U.S. Forest Service
United States Department of Agriculture
What is Pollination?
Pollination is the act of transferring pollen grains from the male anther of a flower to the female stigma. The goal of every living organism, including plants, is to create offspring for the next generation. One of the ways that plants can produce offspring is by making seeds. Seeds contain the genetic information to produce a new plant.
Flowers are the tools that plants use to make their seeds. The basic parts of the flower are shown in the diagram below.
Seeds can only be produced when pollen is transferred between flowers of the same species. A species is defined a population of individuals capable of interbreeding freely with one another but because of geographic, reproductive, or other barriers, they do not interbreed with members of other species.
Parts of a flower.
This wasp is a specialist pollinator of Penstemon, which is the flower it is visiting, or rather sleeping in here. Photo by Dr. Jim Cane, USDA ARS Bee Biology and Systematics Laboratory, Logan, Utah.
How does pollen get from one flower to another? Flowers must rely on vectors to move pollen. These vectors can include wind, water, birds, insects, butterflies, bats, and other animals that visit flowers. We call animals or insects that transfer pollen from plant to plant “pollinators”.
Pollination is usually the unintended consequence of an animal’s activity on a flower. The pollinator is often eating or collecting pollen for its protein and other nutritional characteristics or it is sipping nectar from the flower when pollen grains attach themselves to the animal’s body. When the animal visits another flower for the same reason, pollen can fall off onto the flower’s stigma and may result in successful reproduction of the flower.
Referring to the animated image, pollen from the anthers of Flower 1 is deposited on the stigma of Flower 2. 0nce on the stigma, pollen may “germinate,” which means that a “pollen tube” forms on the sticky surface of the stigma and grows down into the ovule of the plant.
This growth can result in:
- Successful fertilization of the flower and the growth of seeds and fruit; or,
- A plant can be only partially fertilized, in which the fruit and/or seeds do not fully develop; or,
- The plant can completely fail to be pollinated, and may not reproduce at all.
- Self-pollinating – the plant can fertilize itself; or,
- Cross-pollinating – the plant needs a vector (a pollinator or the wind) to get the pollen to another flower of the same species.
U.S. Forest Service United States Department of Agriculture What is Pollination? Pollination is the act of transferring pollen grains from the male anther of a flower to the female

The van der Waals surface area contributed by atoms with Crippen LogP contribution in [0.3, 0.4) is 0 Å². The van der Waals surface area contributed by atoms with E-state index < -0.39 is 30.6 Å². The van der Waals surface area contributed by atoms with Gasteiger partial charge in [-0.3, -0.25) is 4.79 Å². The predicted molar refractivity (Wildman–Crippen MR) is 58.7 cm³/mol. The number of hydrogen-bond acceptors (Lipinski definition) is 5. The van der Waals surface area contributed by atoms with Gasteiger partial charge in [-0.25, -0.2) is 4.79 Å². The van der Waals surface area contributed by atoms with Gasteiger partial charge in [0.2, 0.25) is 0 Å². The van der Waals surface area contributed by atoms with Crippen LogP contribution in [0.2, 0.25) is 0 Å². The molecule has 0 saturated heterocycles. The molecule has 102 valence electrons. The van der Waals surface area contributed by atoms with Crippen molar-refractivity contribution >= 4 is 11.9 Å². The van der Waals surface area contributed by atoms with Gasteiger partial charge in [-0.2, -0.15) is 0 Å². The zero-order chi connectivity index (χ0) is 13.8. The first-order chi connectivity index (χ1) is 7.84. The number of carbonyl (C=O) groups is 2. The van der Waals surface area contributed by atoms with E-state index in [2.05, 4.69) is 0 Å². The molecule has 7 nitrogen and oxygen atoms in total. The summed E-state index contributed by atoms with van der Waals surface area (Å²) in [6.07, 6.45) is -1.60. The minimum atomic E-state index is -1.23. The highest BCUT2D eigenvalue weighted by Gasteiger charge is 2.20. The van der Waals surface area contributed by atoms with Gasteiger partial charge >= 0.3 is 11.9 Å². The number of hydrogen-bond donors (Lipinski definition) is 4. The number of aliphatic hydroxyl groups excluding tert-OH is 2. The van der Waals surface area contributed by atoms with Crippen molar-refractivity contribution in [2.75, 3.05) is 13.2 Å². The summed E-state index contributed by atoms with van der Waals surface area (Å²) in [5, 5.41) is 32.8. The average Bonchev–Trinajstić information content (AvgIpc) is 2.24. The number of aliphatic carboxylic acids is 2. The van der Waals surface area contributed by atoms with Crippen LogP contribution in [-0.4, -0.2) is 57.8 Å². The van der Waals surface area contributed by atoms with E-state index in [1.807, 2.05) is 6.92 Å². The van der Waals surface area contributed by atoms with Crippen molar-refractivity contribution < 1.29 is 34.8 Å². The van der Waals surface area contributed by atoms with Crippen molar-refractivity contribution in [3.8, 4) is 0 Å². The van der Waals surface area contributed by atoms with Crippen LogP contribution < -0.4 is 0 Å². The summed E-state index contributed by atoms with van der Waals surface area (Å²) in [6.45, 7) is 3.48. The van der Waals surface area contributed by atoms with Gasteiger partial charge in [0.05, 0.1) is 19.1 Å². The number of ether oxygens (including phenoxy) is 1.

What Is Pollen: How Does Pollination Work
As anyone with allergies knows, pollen is abundant in the spring. Plants seem to give off a thorough dusting of this powdery substance that causes so many people miserable symptoms. But what is pollen? And why do plants produce it? Here’s a little pollen information for you to satisfy your curiosity.
What is Pollen?
Pollen is a small grain made up of just a few cells and is produced by both flowering plants and cone-bearing plants, known as angiosperms and gymnosperms. If you are allergic, you feel the presence of pollen in the spring. If not, you likely notice it dusting surfaces, often giving things, like your car, a greenish tinge.
Pollen grains are unique to the plants they come from and can be identified under a microscope by shape, size, and the presence of surface textures.
Why Do Plants Produce Pollen?
In order to reproduce, plants need to be pollinated, and this is the reason that they produce pollen. Without pollination, plants will not produce seeds or fruit, and the next generation of plants. For us humans, pollination is so important because it is how food is produced. Without it, our plants wouldn’t make the produce that we eat.
How Does Pollination Work?
Pollination is the process of moving the pollen from the male components of a plant or flower to the female parts. This fertilizes the female reproductive cells so that a fruit or seeds will develop. Pollen is produced in flowers in the stamens and then must be transferred to the pistil, the female reproductive organ.
Pollination may occur within the same flower, which is called self-pollination. Cross-pollination, from one flower to another, is better and produces stronger plants, but it is more difficult. Plants have to rely on wind and animals to transfer pollen from one to another. Animals like bees and hummingbirds that make this transfer, are called pollinators.
Pollen in the Garden and Allergies
If you are a gardener and a pollen allergy sufferer, you really pay the price for your hobby in the spring. Pollen and pollination are essential, so you want to encourage it, yet you want to avoid allergy symptoms.
Stay inside on high-pollen days and days that are windy in the spring, and use a paper mask when in the garden. Put your hair up and under a hat, as pollen can get trapped in it and come in the house with you. It’s also important to change your clothes after gardening to stop pollen from coming inside.
As anyone with allergies knows, pollen is abundant in the spring. Plants seem to give off a thorough dusting of this powdery substance. But what is pollen exactly? And why do plants produce it? Here's a little pollen information for you to satisfy your curiosity.